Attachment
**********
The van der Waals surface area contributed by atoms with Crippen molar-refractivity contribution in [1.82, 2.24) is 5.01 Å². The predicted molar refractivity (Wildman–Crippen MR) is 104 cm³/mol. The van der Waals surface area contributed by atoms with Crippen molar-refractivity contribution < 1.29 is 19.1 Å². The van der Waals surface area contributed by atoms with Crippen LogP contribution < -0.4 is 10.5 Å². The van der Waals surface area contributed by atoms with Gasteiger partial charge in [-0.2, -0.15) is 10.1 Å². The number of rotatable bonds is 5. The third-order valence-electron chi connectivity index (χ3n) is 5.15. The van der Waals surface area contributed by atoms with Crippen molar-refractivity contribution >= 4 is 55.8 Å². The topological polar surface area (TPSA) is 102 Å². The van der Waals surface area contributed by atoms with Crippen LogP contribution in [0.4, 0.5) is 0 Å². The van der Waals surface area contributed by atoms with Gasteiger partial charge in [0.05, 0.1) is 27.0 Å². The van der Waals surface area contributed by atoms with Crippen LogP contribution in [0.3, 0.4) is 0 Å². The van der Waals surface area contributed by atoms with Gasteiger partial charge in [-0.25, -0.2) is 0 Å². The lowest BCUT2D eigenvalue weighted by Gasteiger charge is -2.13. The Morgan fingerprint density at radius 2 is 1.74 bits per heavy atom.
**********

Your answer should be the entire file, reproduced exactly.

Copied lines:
The van der Waals surface area contributed by atoms with Crippen molar-refractivity contribution in [1.82, 2.24) is 5.01 Å². The predicted molar refractivity (Wildman–Crippen MR) is 104 cm³/mol. The van der Waals surface area contributed by atoms with Crippen molar-refractivity contribution < 1.29 is 19.1 Å². The van der Waals surface area contributed by atoms with Crippen LogP contribution < -0.4 is 10.5 Å². The van der Waals surface area contributed by atoms with Gasteiger partial charge in [-0.2, -0.15) is 10.1 Å². The number of rotatable bonds is 5. The third-order valence-electron chi connectivity index (χ3n) is 5.15. The van der Waals surface area contributed by atoms with Crippen molar-refractivity contribution >= 4 is 55.8 Å². The topological polar surface area (TPSA) is 102 Å². The van der Waals surface area contributed by atoms with Crippen LogP contribution in [0.4, 0.5) is 0 Å². The van der Waals surface area contributed by atoms with Gasteiger partial charge in [0.05, 0.1) is 27.0 Å². The van der Waals surface area contributed by atoms with Crippen LogP contribution in [0.3, 0.4) is 0 Å². The van der Waals surface area contributed by atoms with Gasteiger partial charge in [-0.25, -0.2) is 0 Å². The lowest BCUT2D eigenvalue weighted by Gasteiger charge is -2.13. The Morgan fingerprint density at radius 2 is 1.74 bits per heavy atom.